Fuel tanks are preferably monitored continuously by appropriate sensors to indicate consumption rate and any unusual change therein requiring an increase in flow of gaseous carbon dioxide above its ambient rate of sublimation, to keep air out of the tanks. Fuel tanks and cargo holds preferably are similarly monitored for hazardous occurrences, such as a spark or unexpected increase in temperature or pressure.
In such event, additional gaseous carbon dioxide is provided as by exposing the solid carbon dioxide to radiation, if not already being so exposed--or to more radiation if already so exposed--so as to raise its temperature appreciably and thereby to stimulate more rapid conversion of carbon dioxide from solid into gaseous form.
A radio-frequency (RF) radiation source is preferred, which may be embodied in a magnetron, for example, at or about the entry end of a passageway in the carbon dioxide distribution network. Pumping of gaseous carbon dioxide through the passageway(s) may be initiated, or may be accelerated if such pumping is already under way.
Other objects of this invention, together with methods and means for attaining the various objects, will become apparent from the following description and the accompanying diagrams of at least one embodiment, presented by way of example rather than limitation.
FIG. 1 is a schematic plan view of an exemplary embodiment of distribution piping system for gaseous carbon dioxide, from a source comprising solid carbon dioxide, according to this invention;
FIG. 2 is a schematic portrayal of a hazard sensing and control system paralleling the distribution system; and
FIG. 3 is a mainly schematic view of at least one source block of solid carbon dioxide, plus an adjunct radio-frequency heating source, at an entry to the distribution system.
Although a tank farm or another less demanding storage location can benefit from this invention, the embodiment described and shown here is considered to be preferable in an appreciably more demanding environment, such as a transport vehicle, where fuel is subject to being consumed over time, and where usually substantial cargo space poses another site for protection against fire or explosion hazard, as may electronics equipment in communication and/or control rooms.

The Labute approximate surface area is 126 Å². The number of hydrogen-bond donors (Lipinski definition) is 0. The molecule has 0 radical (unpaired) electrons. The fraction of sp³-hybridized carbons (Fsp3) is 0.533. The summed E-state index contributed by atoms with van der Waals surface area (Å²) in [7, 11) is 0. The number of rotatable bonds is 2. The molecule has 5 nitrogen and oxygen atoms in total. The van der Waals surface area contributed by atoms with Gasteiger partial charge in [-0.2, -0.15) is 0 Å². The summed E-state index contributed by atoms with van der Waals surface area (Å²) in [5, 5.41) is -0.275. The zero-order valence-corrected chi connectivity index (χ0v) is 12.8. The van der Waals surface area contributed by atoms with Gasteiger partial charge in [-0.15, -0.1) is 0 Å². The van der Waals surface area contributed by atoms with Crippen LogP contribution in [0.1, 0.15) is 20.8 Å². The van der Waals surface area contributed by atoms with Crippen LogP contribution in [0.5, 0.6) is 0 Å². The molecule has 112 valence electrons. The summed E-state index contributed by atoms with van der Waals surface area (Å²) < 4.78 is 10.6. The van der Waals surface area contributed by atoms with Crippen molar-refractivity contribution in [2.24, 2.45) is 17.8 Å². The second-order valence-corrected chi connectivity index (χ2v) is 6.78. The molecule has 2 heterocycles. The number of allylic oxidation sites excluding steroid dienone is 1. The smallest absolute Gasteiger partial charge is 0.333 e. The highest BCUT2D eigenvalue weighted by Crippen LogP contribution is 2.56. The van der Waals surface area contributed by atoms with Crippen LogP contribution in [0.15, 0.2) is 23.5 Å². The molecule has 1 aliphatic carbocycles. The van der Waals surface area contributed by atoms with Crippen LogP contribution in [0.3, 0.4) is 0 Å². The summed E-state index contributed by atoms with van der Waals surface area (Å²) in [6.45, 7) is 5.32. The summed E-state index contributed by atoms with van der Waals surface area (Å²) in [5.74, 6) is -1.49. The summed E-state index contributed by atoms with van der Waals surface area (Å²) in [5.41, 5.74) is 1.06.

FIG. 1 shows schematically a preferred embodiment of this invention featuring distribution system 20, wherein solid carbon dioxide source 40 is connected to protected sites, via pipelines ("pipes" or "lines") shown double-lined, having flow-regulating valves (circles) and check valves (rectangles with enabled flow-direction arrows).
Fuel tanks 11 (e.g., starboard) and 12 (e.g., port) are joined together by fuel intermediate transfer line 13 provided with two-way transfer valve 14 (with double arrow) Each fuel tank is provided with a customary filler/vent valve and an additional over-pressure relief valve: tank 11 with vent valve 4 in filler line 3, and overpressure valve 7 in relief line 8; and tank 12 with vent valve 5 in filler line 6, and over-pressure valve 9 in relief line 10.
Each tank (whose air is to be displaced by a carbon dioxide atmosphere above the fuel level) has a distribution pipe (with T-end) connected from the end of main distribution pipe 19: pipe 31 to tank 11 having check valve 15 and flow-regulating valve (or just "regulator") 21; and tank 12 having such pipe 22, with check valve 16 and regulator 22.
Instruments--1 in tank 11, 2 in tank 12--monitor the internal atmospheric composition, temperature, and pressure, changes therein over time, and sparking or other hazards, and connect to controller 50 (FIG. 2) by lead 61 from tank 11, and by lead 62 from tank 12.
Main distribution line 19 originates at carbon dioxide source 40 (far right) and proceeds (leftward) to first check valve 30, then first flow-regulating valve 29, to successive junctions with a first pipeline pair 45 and 47, and then a second pipeline pair 41 and 43. At the first junction, pipe 45 containing flow-regulating valve 27 (check valve optional in each similar instance) leads to protected compartment 46, whereas pipe 47 containing regulator 28 connects to protected compartment 48. At the next junction pipe 41 containing regulator 25 leads to protected compartment 42, and pipe 43 having regulator 26 connects to protected compartment 44. The main distribution line continues through check valve 24 and regulator 23 to previously noted junction with pipes 31 and 32 to the fuel tanks.
The protected compartments (other than fuel tanks) conveniently comprise cargo compartment or hold 42, communications compartment or panel room 44, control compartment or panel room 46, and perhaps even food storage compartment or room 48 occupied only temporarily by personnel. Distribution of carbon dioxide to quarters occupied regularly by crew or passengers is not recommended because of the deleterious effects of its excessive inhalation upon human systems, even where auxiliary oxygen supply facilities have been provided, but may be used in munitions compartments, for instance, where breathing apparatus is supplied to the crew members prior to entry.
FIG. 2 schematically shows flow-monitoring and control system 60 of the invention, featuring master controller 50 connected (by single solid lines) from FIG. 1 fuel tank monitors 21 and 22, as just noted, and connected likewise from protected compartments 42, 44, 46, and 48 by respective monitoring lines 51, 53, 55, and 57. The master controller analyzes the received data and transmits flow adjustments (via interconnecting dashed lines) to joint regulator valve 23 in main line 19 and on to individual regulators 21 and 22 in lines 31 and 32 to respective fuel tanks 11 and 12.